John Ralston Saul in my hat

My wife bought me a fedora as a wedding gift just before we married in 1985 from the Biltmore factory here in Guelph and it has been one of my prized possessions ever since. A loving gift. A stylish and shady gift!

This past Sunday, at the Eden Mills Writers’ Festival, I was volunteering as the ‘AV’ or ‘Sound’ guy. I had helped the sound company set up the microphones and other equipment that morning and so I was the guy who could solve the problems as they occurred. One of the more complicated sites to set up was the Adisokaun or aboriginal venue because it was long and narrow. So it required extra volume and a special delay speaker set up. So I had to be there when John Ralson Saul and Drew Hayden Taylor began the first session: I had to turn up the volume and make sure it was loud enough.

It was well that I did since neither John nor Drew liked the idea of doing their interview on the platform we had set up. So I brought the mike down and set up their chairs. This was in the glaring stare of the full sun so I offered John my hat when I finished the set up. He accepted and so I have a terrific picture of a great Canadian intellectual and writer, and flashy dresser to boot, wearing my hat.

Afterward, impressed by both of them, I purchased A Fair Country: Telling Truths about Canada and Me Funny at the Bookshelf table afterward and had them both sign their book. John, ever the gentleman, thanked me for saving his life in writing in my copy of his book!



How relaxed can you be with such an undertaking,
so despotic of my time, and sorely attempting?

When the time to heal will stretch on for months and months?
Can it be surprising that my tries feel in the hundredths?

Excitement flares so briefly in my head
that my trudging hardly falters. Instead
I keep starting. Worrying about quality
and freshness fuel procrastination ability.

So why try?
Because it’s worth it. That’s why.


Post Worldcon 2009 Impressions

OK. So I went. I saw. And I lurked. Worldcon 2009 was an incredibly rich set of awesomenesses.

Here are the sessions I sat in on from Thursday through to Sunday:

  • Open Science – Workable Goal or Idealistic Fantasy?
  • the last part of Bio-Ethics
  • What is Consciousness?
  • Re-reading
  • First Contact: Worldbuilding
  • How to Respond to a Critique of your Writing
  • part of the Opening Ceremonies
  • How to Get to Alpha Centauri
  • Writing Workshop L
  • Private Passions: Writing
  • Friends Without Benefits?
  • The Goldilocks Alien
  • David Clements
  • What Makes A Good Story?
  • Mosquitos and Laser Beams
  • How to Pitch Your Novel… and how not to
  • Driven by Character; Starting with a Character
  • Gaiman reads Doctorow
  • Brewing and Distilling in Extreme Environments
  • English-Canada Small-Press SF Publishers
  • Lots of Planets have a North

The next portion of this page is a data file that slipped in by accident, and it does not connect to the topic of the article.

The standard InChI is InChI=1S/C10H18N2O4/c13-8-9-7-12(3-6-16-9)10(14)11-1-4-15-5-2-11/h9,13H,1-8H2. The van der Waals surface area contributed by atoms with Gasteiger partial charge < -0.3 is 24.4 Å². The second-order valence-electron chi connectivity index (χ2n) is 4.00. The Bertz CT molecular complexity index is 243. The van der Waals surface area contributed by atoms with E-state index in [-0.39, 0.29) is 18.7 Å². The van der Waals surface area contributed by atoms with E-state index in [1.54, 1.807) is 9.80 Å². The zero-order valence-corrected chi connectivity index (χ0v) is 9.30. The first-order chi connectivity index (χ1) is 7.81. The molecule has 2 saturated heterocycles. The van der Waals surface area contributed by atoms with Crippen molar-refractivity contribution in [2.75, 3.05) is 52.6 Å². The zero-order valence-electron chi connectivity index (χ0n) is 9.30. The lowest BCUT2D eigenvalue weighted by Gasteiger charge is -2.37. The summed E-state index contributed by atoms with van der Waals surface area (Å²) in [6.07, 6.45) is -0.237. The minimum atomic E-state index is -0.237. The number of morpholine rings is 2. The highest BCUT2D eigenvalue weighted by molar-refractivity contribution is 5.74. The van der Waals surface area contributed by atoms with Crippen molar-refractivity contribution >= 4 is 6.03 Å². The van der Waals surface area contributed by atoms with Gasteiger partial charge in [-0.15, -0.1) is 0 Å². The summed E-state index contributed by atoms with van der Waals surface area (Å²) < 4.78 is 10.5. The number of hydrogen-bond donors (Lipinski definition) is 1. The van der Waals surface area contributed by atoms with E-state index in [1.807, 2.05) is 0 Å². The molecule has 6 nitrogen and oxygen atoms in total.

• Private Passions: The Many Interests of Neil Gaiman
  • Economics of the Star Traders
  • The Herschel Space Telescope
  • Hugo Awards Ceremony

There was also the Dealers and Artist Hall which was fascinating to stroll through.  And, in the evenings, there were the parties on the top (28th) and the 5th floors of the Delta.  I bumped into David Clements at one of these and picked his brain about low-metal planets.   During the many sessions I attended I learned a great deal: it will take a while to absorb it all. I would have attended more on Monday but I had to catch the Greyhound bus to return home with my bike on Monday morning at 5:30AM.

During the sessions mention was made, often in passing, of significant stories that influenced session leaders or audience. For example, They’re Made of Meat by Terry Bisson came up twice. Try the link above and you’ll see it’s a short read. Also, the short SF story writer Ted Chiang’s name was mentioned at least three times. I found the novelette Understand online and took the time to read it. Wow!

As a fan I saw many people whose work I’ve admired for years including Julie Czerneda, Cory Doctorow, Neil Gaiman, James Alan Gardner, Nancy Kress, Larry Niven, Robert J. Sawyer, Robert Silverburg and Bill Willingham.

Scientists (also fans and some are writers too) attended Worldcon and participated too. The following impressed me: David Clements, Geoff Hart, Jordin Kane, G. David Nordley and Peter Watts.

I had volunteered to help with the Registration desk and did over 25 hours worth. That was fun, actually, as it gave me a chance to practice my Francaise and gave me a ‘home’ to return to after absorbing all the stuff! And if that was home then Lea was Mom, Dave was Dad, Elayne and Sandy were the live-in relatives who made things work and everyone else were siblings (including John whose family I know well from Guelph – small world!)

On a more personal note, two chapters of my novel “The Relater” were critiqued (along with offerings from two other aspirants) during a workshop lead by writers Laura Anne Gilman and Margaret Ronald. This was enlightening and useful: I intend to do some editing. I also met with the Publisher to whom I originally submitted back in April and discussed my intent to withdraw my submission until I can make changes. Luckily she hadn’t looked at it yet and agreed to wait until I resubmit. I want it to be the best it can be.

How long does it take to become a good writer?

I likely have a different point of view from one many teachers would advise these days.